Day Traders Diary
The stock market wrapped up a strong week with a record finish even as economic data remained weak. The S&P 500 settled higher by 0.2% and registered a fresh record closing high at 2117.69 while the Nasdaq Composite (+0.7%) outperformed and posted another record close. Tragically, the Dow Jones Industrial Average could only add 0.1%, remaining 1.2% below its nominal record closing high from early March.
The Nasdaq surged out of the gate with several large components registering large gains in reaction to earnings. Amazon.com (AMZN 445.10, +55.11) surpassed revenue estimates and reported better than expected operating income. The retailer's loss of $0.12/share did not deter investors from sending the stock higher by 14.1%. Meanwhile another consumer discretionary component—Starbucks (SBUX 51.84, +2.41)—surged 4.9% after its in-line report overshadowed cautious guidance. Thanks to the two names, the consumer discretionary sector (+1.4%) ended well ahead of other groups.
However, Amazon and Starbucks were just partially responsible for the relative strength in the Nasdaq. Two tech sector (+0.9%) heavyweights—Google (GOOGL 573.66, +16.20) and Microsoft (MSFT 47.87, +4.53)—spiked 2.9% and 10.5%, respectively following earnings. Microsoft soared in reaction to better than expected results, while Google missed on earnings and revenue, which may explain why the stock "only" went up 2.9%.
It is worth noting that the handful of giants overshadowed a weak performance from many other Nasdaq components. For instance, chipmakers retreated across the board. The PHLX Semiconductor Index fell 1.7% with Maxim Integrated (MXIM 32.78, -1.96) leading the group lower. Shares of MXIM fell 5.6% after disappointing revenue overshadowed a bottom-line beat. Meanwhile, KLA-Tencor (KLAC 58.89, -0.96) beat estimates and announced plans to reduce its workforce, but still ended lower by 1.6% amid some concerns about the company's outlook.
Similar to chipmakers, biotech names struggled with iShares Nasdaq Biotechnology ETF (IBB 363.70, -3.98) falling 1.1%. Most notably, Biogen (BIIB 401.71, -28.57) fell 6.6% after missing earnings and revenue estimates even though the company still reported 20.0% year-over-year revenue growth. However, the bar was set even higher for this large component of an industry group that has made a major contribution to the Nasdaq's rally to record highs, today notwithstanding. For its part, the health care sector (-0.3%) spent the day in the red as biotech weighed.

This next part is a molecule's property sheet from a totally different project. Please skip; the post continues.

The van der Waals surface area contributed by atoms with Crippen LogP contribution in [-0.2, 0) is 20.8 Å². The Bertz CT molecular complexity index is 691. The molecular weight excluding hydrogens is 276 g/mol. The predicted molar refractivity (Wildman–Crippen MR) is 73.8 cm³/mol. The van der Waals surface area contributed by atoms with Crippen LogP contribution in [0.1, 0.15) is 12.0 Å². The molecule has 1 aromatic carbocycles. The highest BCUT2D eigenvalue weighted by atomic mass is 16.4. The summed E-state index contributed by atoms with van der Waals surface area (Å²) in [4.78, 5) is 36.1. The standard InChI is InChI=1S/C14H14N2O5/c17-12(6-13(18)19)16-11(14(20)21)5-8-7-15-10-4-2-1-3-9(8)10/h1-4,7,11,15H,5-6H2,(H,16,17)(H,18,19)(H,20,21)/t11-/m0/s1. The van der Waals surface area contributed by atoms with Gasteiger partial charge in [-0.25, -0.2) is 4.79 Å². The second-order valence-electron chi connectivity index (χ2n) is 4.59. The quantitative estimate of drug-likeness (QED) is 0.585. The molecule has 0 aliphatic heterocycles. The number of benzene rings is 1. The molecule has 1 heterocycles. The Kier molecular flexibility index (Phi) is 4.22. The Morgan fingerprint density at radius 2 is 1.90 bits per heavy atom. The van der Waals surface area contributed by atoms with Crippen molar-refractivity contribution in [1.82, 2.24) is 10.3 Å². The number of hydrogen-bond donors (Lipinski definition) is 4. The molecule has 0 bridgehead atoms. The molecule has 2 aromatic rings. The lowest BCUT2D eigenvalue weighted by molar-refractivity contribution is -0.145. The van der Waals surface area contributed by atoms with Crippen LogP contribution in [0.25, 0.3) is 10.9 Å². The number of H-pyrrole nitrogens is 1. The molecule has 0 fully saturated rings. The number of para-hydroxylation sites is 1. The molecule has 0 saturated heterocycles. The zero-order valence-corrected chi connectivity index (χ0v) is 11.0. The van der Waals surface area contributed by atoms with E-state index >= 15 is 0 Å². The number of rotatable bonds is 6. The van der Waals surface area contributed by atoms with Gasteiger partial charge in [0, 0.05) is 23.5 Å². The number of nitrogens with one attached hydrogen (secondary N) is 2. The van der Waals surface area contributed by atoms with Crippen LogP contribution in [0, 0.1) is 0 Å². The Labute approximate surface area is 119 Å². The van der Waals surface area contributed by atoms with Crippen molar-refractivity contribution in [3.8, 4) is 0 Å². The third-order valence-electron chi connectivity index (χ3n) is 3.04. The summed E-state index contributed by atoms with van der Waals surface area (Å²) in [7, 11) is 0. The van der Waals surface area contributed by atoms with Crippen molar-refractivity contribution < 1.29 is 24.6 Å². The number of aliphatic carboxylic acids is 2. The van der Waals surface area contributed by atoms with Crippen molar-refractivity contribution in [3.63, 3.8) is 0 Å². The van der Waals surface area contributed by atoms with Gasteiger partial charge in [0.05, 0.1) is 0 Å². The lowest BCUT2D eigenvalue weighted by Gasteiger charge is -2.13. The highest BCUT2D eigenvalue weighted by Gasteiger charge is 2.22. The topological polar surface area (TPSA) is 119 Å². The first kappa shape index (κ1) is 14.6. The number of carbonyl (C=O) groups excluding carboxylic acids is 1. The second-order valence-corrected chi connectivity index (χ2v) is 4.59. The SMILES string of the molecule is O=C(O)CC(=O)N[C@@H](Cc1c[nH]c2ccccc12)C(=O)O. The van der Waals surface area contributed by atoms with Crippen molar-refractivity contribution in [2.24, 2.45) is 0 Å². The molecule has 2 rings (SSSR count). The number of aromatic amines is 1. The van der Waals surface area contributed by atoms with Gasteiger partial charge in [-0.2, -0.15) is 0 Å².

Staying in the health care sector, Mylan (MYL 76.06, +2.37) made an intraday offer to acquire Perrigo (PRGO 192.89, -8.74) for $205/share in cash and stock, but Perrigo was quick to reject that offer. Elsewhere, another potential deal fell through with antitrust concerns likely playing a part as Comcast (CMCSA 59.64, +0.41) terminated its pursuit of Time Warner Cable (TWC 155.26, +6.50). Shares of TWC rallied 4.4% amid speculation the company may now be an attractive target for Charter Communications (CHTR 185.75, +2.17).
As mentioned earlier, consumer discretionary and technology sectors posted solid gains, which kept the S&P 500 in the green. Materials (+0.8%) and utilities (+1.0%) also posted solid gains, but the two groups account for just over 6.0% of the entire market.
Going back to influential sectors, financials (-0.2%), industrials (-0.4%), and energy (-0.6%) spent the entire day in negative territory. The energy sector was pressured by crude oil, which fell 1.0% to $57.18/bbl, while Dow component, ExxonMobil (XOM 86.97, -0.57), kept pace with the sector.
Moving on, the industrial sector was pressured by some of its large components like Dow member, Boeing (BA 148.40, -1.47), which fell 1.0% while transport stocks also lagged following disappointing results and guidance from Landstar (LSTR 64.49, -1.44). The freight carrier lost 2.2% while the Dow Jones Transportation Average shed 0.3%. To be fair, airlines bucked the trend after American Airlines (AAL 52.70, +1.25) beat estimates; however, the stock is not a member of the DJTA so its strength in that arena showed up through peers like Delta Airlines (DAL 46.98, +0.55) and United Continental (UAL 63.51, +0.71).
On the international front, representatives from Greece met with the Eurogroup in Riga today, but once again, the meeting ended without any concrete solutions. The prolonged negotiations appear to be getting more tense with Bloomberg reporting that unnamed euro area finance ministers have called Greek Finance Minister a "time-waster, gambler, and an amateur."
Treasuries posted modest gains with the 10-yr yield falling three basis points to 1.92%. The entire advance occurred in the wake of today's Durable Orders, which seemed ok at first glance:
Durable goods orders increased 4.0% in March after declining an unrevised 1.4% in February while the Briefing.com consensus expected an increase of 0.5%
The entire March gain resulted from increased transportation demand, specifically from the defense-related aircraft sector
Defense aircraft orders increased 112.8% in March with total aircraft orders increasing 43.8% after declining 8.3% in February
Motor vehicle and parts orders increased 5.4%
Excluding transportation, durable goods orders declined 0.2% in March after declining a downwardly revised 1.3% (from -0.6%) in February while the consensus expected an increase of 0.4%
After declining 2.2% in February, orders of nondefense capital goods excluding aircraft declined 0.5% in March
Shipments, which factor into first quarter GDP growth, declined 0.4% in March after increasing 0.1% in February
There is no data scheduled for Monday.
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